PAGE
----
One of the most aggressive and noxious invasive species of aquatic weed found in North American lakes, Eurasian watermilfoil (EWM), has established itself in Lake Leelanau. This determination was confirmed conclusively in 2019 by Brian Price, biologist for the Lake Leelanau Lake Association and former Executive Director of the Leelanau Conservancy, and Jeff Sanborn, past president of the Lake Leelanau Lake Association (LLLA).
Eurasian watermilfoil (Myriophyllum spicatum) is native to Europe, Asia, and North Africa, but has a wide geographic and climatic distribution among some 57 countries, extending from northern Canada to South Africa. Eurasian watermilfoil (EWM) is a rooted, submerged aquatic plant that grows in water from two to 30 feet deep, but most commonly in Lake Leelanau at depths of 8-12 feet. It prefers still or slow-moving water and is considered to be a highly invasive species. Eurasian watermilfoil is known to hybridize with the native northern watermilfoil (M. sibiricum) and the hybrid has also become invasive in North America. This hybridization has been observed across the upper midwestern United States (Indiana, Minnesota, Michigan, Wisconsin) and in the Northwest (Idaho, Washington).
By obstructing water‐based recreation and decreasing a lake’s aesthetic value, infestations of EWM can also lead to a decline in lakefront property value (Eiswerth et al. 2000, Horsch and Lewis 2009, Zhang and Boyle 2010).
EWM was likely first introduced to North America in the 1940s and is now found across most of Northern America, including a number of lakes in Michigan. The plant is now established in Crystal Lake, Duck Lake, Higgins Lake, Houghton Lake, Long Lake, Paradise Lake, Portage Lake, and Walloon Lake, among others. It is recognized as a serious threat by Michigan’s Department of Natural Resources.
In lakes or other aquatic areas where native aquatic plants are not well established, the plant can spread quickly. It has been known to crowd out native plants and create dense mats that interfere with recreational activity, including boating, fishing and swimming. Left unchecked, the plant can grow so densely that it can render some lakes virtually unnavigable, seriously affecting property values. By blocking out sunlight to native aquatic plants and preventing them from photosynthesizing, the plant can create zones where the amount of dissolved oxygen is sufficiently depleted that the levels are detrimental or fatal to aerobic organisms. EWM grows primarily from broken-off stems, known as shoot fragments, which increases the rate at which the plant can spread and grow. EWM can also reproduce by producing flowers if it is able to grow up to the surface. Luckily, no flowers have been found in Lake Leelanau due to it being controlled as soon as it was discovered.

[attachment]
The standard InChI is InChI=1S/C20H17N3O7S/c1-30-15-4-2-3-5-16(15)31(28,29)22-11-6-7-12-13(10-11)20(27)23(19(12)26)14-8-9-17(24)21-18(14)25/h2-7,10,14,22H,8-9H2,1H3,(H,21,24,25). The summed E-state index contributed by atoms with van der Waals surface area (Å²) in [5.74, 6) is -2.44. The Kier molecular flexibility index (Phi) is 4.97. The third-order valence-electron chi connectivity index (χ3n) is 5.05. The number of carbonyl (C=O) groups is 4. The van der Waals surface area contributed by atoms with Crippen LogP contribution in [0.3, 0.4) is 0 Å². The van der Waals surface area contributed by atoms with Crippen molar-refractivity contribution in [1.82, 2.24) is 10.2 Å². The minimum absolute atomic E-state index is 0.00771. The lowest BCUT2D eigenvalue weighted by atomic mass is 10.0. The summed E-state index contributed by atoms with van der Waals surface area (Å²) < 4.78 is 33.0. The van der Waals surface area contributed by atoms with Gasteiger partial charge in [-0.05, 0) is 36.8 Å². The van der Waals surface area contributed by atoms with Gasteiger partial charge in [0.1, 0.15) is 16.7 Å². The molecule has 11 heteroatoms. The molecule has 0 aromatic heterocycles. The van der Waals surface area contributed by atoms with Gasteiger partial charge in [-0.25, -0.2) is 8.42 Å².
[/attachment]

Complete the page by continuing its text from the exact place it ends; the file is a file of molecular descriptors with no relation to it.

Means of Control
When EWM was discovered in Lake Leelanau, LLLA teamed up with the Grand Traverse Band of Ottawa and Chippewa Indians (GTB) to develop a plan. Although biological and chemical control of Eurasian watermilfoil has been employed extensively since roughly 2000, LLLA and GTB decided to tackle this invasive species without the use of chemicals. The partners devised a plan primarily using biodegradable burlap blankets, otherwise known as benthic barriers, to cover the infestations. The barriers do not allow sunlight to reach the plant, eliminating its ability to photosynthesize, and killing the plant below the barrier.
The buoy flags below mark areas where our burlap barriers are placed. Please stay clear of these areas and do not anchor near the buoys, as your anchor could move or tear the burlap and prevent them from killing EWM below.
Since surveying the lake and discovering the extent of the infestation in Lake Leelanau in 2020, LLLA and GTB have spent an enormous amount of time and money actively controlling EWM. Focus has been placed on preventing EWM from spreading into North Lake Leelanau, where it has not yet been discovered, and on tackling the largest infestations that have the highest ability to produce fragments and spread the infestation.
The team of people between LLLA and GTB, which has significantly expanded since work began in 2020, will continue working throughout the summer field season to control Eurasian watermilfoil and keep Lake Leelanau beautiful for all to enjoy.
Reporting Form: Lake Leelanau AIS Prevention
Here comes the big question: What to do if you spot a plant you suspect is an aquatic invasive species? Please report it to us! LLLA has developed an easy-to-use digital form to submit findings if you suspect you have identified an AIS. If it looks like an AIS of concern, one of our biologists will contact you to investigate it further.
Each year that the partners have worked to control EWM in Lake Leelanau, a detailed Field Report has been prepared. To learn more about our methods and lessons learned, click below to read the full reports.